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By Mark Fidelman

If cryptocurrency history is written by the winners, then this is the year for Monero (XMR), the anonymous crypto coin, to add its name to the ledger. As of this week, Monero has a market cap of $4.5 billion, trading at $287 and is the 13th largest cryptocurrency in the world.

Released in 2014, Monero has faced several challenges from governments and law enforcement around the world because of its non-traceability and privacy features that allow people to transact without oversight.

Sounds a lot like cash.

The Monero evangelists believe that the completely anonymous currency can revolutionize the global monetary system around the world. There isn't a centralized Monero authority (like a bank), so there are no wire transfer fees, no multi-day holding periods, no risk of fraudulent chargebacks and it can't be shut down by any one institution or government.

But that also means it is incredibly risky to send Monero to people whom you don't know.

Valuing Monero is difficult. How do you value a currency that does not pay a dividend? Monero's value is in its ability to simulate cash: to keep currency transfers private, quickly and without a lot of fees.

Monero's value is also in its network effect, found when the value of a product or service increases according to the number of others using it. Monero's network effect is starting to produce a bandwagon effect, as the bigger the network becomes, the more that people want to join it. The network effect also serves as a competitive advantage, as we've seen with sites like LinkedIn and YouTube, because the inconveniences of switching to a competitor are too high.

Once Monero matures as a currency, it will develop a degree of stability based on expectations of its past performance. Even though Monero is still a toddler in currency years, it has very little competition. Dash (DASH) is closest, but its privacy is an illusion and optional. I know many in the community like to compare the two, but they are miles apart in terms of privacy.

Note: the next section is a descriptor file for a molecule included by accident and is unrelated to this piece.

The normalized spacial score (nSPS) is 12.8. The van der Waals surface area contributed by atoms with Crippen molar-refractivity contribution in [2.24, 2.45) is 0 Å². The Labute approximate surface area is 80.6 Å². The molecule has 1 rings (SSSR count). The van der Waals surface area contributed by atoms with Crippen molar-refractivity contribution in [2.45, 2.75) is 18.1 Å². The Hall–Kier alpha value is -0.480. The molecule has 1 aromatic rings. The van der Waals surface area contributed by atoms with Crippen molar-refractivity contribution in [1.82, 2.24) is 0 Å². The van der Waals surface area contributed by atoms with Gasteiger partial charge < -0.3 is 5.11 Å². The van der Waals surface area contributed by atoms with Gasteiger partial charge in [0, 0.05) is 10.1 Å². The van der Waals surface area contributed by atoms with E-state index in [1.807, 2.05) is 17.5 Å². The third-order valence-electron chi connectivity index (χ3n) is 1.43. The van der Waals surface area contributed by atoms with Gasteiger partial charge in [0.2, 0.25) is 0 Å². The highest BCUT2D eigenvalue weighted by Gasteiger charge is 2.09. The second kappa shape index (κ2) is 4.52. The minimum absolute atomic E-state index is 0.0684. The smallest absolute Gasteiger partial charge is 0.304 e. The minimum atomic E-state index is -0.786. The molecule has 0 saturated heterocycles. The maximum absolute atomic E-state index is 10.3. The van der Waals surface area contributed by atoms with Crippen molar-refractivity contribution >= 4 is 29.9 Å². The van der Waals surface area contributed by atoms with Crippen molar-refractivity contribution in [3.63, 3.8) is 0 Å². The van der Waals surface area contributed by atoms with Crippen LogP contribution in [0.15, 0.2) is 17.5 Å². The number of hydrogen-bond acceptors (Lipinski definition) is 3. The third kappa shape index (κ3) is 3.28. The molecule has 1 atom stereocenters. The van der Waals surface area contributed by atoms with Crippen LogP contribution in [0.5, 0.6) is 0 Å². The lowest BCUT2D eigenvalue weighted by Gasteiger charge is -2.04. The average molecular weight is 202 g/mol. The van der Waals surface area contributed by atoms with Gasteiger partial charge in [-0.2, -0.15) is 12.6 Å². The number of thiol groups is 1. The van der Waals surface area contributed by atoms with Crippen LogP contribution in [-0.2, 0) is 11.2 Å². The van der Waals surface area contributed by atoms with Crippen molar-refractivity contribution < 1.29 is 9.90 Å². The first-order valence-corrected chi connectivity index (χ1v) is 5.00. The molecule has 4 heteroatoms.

Unlike Dash, anyone who uses Monero receives automatic, built-in transaction privacy, which gives it a huge advantage over cryptocurrencies whose privacy features are optional. There's no need to verify that the person at the other side of the transaction has turned on privacy features, because Monero guarantees that it is applied it to every transaction.

There's no doubt that governments will try to shut Monero down. How? Through the major exchanges. If you cut Monero's volume down, the network effect will be lessened. Whether it reaches a tipping point or not will remain to be seen. But it's going mainstream.

In December, Monero announced that 45 top musicians, including Dolly Parton, Lana Del Rey, and Sia will be accepting it. Many of those will even offer discounts to those who use the currency to pay for products and services.

So for now, it's not a secret: Monero is a crypto winner. It's the closest thing to cash, which is the primary reason you should own it. We should see Monero hitting $500 by December 2018.

Disclaimer: This article should not be taken as, and is not intended to provide, investment advice. Please conduct your own thorough research before investing in any cryptocurrency. The author does not own any Monero as of the date of this article.


Photo ©iStockphoto.com/Violka08

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